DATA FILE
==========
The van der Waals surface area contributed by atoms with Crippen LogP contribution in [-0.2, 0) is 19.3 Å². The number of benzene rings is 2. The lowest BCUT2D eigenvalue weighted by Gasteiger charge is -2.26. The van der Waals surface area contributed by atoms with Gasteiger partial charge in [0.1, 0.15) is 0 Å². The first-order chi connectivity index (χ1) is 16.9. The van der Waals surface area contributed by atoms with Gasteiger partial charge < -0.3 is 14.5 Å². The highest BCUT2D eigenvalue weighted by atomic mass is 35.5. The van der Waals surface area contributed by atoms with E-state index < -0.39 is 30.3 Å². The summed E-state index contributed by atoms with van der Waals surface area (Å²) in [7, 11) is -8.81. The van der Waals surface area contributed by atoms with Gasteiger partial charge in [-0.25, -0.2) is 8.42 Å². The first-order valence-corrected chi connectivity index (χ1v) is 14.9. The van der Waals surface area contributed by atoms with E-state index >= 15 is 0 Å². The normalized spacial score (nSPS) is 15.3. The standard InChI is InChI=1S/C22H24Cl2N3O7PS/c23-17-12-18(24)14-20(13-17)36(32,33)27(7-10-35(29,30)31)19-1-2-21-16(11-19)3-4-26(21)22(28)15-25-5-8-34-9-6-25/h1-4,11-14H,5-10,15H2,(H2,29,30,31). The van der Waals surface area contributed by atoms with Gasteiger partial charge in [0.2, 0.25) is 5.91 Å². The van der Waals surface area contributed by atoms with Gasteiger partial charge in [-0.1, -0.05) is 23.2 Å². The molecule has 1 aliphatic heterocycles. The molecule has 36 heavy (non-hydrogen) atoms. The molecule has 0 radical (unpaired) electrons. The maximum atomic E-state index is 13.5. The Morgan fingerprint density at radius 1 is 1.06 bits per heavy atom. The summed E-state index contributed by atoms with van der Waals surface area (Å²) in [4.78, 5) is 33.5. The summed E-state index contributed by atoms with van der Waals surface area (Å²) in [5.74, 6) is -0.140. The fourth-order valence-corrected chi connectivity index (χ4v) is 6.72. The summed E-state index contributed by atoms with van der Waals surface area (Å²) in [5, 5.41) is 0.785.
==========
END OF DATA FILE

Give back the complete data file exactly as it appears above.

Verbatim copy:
The van der Waals surface area contributed by atoms with Crippen LogP contribution in [-0.2, 0) is 19.3 Å². The number of benzene rings is 2. The lowest BCUT2D eigenvalue weighted by Gasteiger charge is -2.26. The van der Waals surface area contributed by atoms with Gasteiger partial charge in [0.1, 0.15) is 0 Å². The first-order chi connectivity index (χ1) is 16.9. The van der Waals surface area contributed by atoms with Gasteiger partial charge < -0.3 is 14.5 Å². The highest BCUT2D eigenvalue weighted by atomic mass is 35.5. The van der Waals surface area contributed by atoms with E-state index < -0.39 is 30.3 Å². The summed E-state index contributed by atoms with van der Waals surface area (Å²) in [7, 11) is -8.81. The van der Waals surface area contributed by atoms with Gasteiger partial charge in [-0.25, -0.2) is 8.42 Å². The first-order valence-corrected chi connectivity index (χ1v) is 14.9. The van der Waals surface area contributed by atoms with E-state index >= 15 is 0 Å². The normalized spacial score (nSPS) is 15.3. The standard InChI is InChI=1S/C22H24Cl2N3O7PS/c23-17-12-18(24)14-20(13-17)36(32,33)27(7-10-35(29,30)31)19-1-2-21-16(11-19)3-4-26(21)22(28)15-25-5-8-34-9-6-25/h1-4,11-14H,5-10,15H2,(H2,29,30,31). The van der Waals surface area contributed by atoms with Gasteiger partial charge in [0.2, 0.25) is 5.91 Å². The van der Waals surface area contributed by atoms with Gasteiger partial charge in [-0.1, -0.05) is 23.2 Å². The molecule has 1 aliphatic heterocycles. The molecule has 36 heavy (non-hydrogen) atoms. The molecule has 0 radical (unpaired) electrons. The maximum atomic E-state index is 13.5. The Morgan fingerprint density at radius 1 is 1.06 bits per heavy atom. The summed E-state index contributed by atoms with van der Waals surface area (Å²) in [4.78, 5) is 33.5. The summed E-state index contributed by atoms with van der Waals surface area (Å²) in [5.74, 6) is -0.140. The fourth-order valence-corrected chi connectivity index (χ4v) is 6.72. The summed E-state index contributed by atoms with van der Waals surface area (Å²) in [5, 5.41) is 0.785.